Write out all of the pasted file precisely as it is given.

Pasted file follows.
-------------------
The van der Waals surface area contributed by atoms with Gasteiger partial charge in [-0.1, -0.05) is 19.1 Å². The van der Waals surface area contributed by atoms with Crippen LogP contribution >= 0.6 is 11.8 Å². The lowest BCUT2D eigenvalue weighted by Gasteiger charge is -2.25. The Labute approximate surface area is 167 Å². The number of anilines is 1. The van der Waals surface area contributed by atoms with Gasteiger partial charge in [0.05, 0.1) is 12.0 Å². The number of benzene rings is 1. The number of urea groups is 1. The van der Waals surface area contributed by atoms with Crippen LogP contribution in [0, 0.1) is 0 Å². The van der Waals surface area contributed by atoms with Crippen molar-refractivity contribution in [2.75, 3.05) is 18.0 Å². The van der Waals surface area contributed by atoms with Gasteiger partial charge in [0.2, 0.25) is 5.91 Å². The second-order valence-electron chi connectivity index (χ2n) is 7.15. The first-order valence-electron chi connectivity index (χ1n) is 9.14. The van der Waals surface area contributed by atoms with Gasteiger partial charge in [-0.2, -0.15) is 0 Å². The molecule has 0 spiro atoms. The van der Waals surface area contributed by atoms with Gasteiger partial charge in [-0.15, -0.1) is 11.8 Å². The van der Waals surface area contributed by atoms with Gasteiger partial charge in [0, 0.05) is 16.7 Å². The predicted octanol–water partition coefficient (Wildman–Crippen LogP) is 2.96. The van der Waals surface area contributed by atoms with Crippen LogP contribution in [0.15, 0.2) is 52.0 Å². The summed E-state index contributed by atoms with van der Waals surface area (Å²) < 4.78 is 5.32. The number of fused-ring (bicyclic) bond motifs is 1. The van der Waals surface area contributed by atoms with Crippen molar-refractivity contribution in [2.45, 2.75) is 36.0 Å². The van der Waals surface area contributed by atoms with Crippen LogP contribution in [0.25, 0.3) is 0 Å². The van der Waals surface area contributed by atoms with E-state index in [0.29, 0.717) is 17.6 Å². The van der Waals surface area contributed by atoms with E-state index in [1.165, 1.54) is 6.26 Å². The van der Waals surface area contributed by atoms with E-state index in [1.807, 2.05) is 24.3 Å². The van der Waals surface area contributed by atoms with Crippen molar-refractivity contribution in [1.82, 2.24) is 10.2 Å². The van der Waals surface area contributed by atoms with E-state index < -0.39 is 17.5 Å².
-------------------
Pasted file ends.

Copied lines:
The van der Waals surface area contributed by atoms with Gasteiger partial charge in [-0.1, -0.05) is 19.1 Å². The van der Waals surface area contributed by atoms with Crippen LogP contribution >= 0.6 is 11.8 Å². The lowest BCUT2D eigenvalue weighted by Gasteiger charge is -2.25. The Labute approximate surface area is 167 Å². The number of anilines is 1. The van der Waals surface area contributed by atoms with Gasteiger partial charge in [0.05, 0.1) is 12.0 Å². The number of benzene rings is 1. The number of urea groups is 1. The van der Waals surface area contributed by atoms with Crippen LogP contribution in [0, 0.1) is 0 Å². The van der Waals surface area contributed by atoms with Crippen molar-refractivity contribution in [2.75, 3.05) is 18.0 Å². The van der Waals surface area contributed by atoms with Gasteiger partial charge in [0.2, 0.25) is 5.91 Å². The second-order valence-electron chi connectivity index (χ2n) is 7.15. The first-order valence-electron chi connectivity index (χ1n) is 9.14. The van der Waals surface area contributed by atoms with Gasteiger partial charge in [-0.2, -0.15) is 0 Å². The molecule has 0 spiro atoms. The van der Waals surface area contributed by atoms with Gasteiger partial charge in [-0.15, -0.1) is 11.8 Å². The van der Waals surface area contributed by atoms with Gasteiger partial charge in [0, 0.05) is 16.7 Å². The predicted octanol–water partition coefficient (Wildman–Crippen LogP) is 2.96. The van der Waals surface area contributed by atoms with Crippen LogP contribution in [0.15, 0.2) is 52.0 Å². The summed E-state index contributed by atoms with van der Waals surface area (Å²) < 4.78 is 5.32. The number of fused-ring (bicyclic) bond motifs is 1. The van der Waals surface area contributed by atoms with Crippen molar-refractivity contribution in [2.45, 2.75) is 36.0 Å². The van der Waals surface area contributed by atoms with Crippen LogP contribution in [0.25, 0.3) is 0 Å². The van der Waals surface area contributed by atoms with E-state index in [0.29, 0.717) is 17.6 Å². The van der Waals surface area contributed by atoms with E-state index in [1.165, 1.54) is 6.26 Å². The van der Waals surface area contributed by atoms with E-state index in [1.807, 2.05) is 24.3 Å². The van der Waals surface area contributed by atoms with Crippen molar-refractivity contribution in [1.82, 2.24) is 10.2 Å². The van der Waals surface area contributed by atoms with E-state index < -0.39 is 17.5 Å².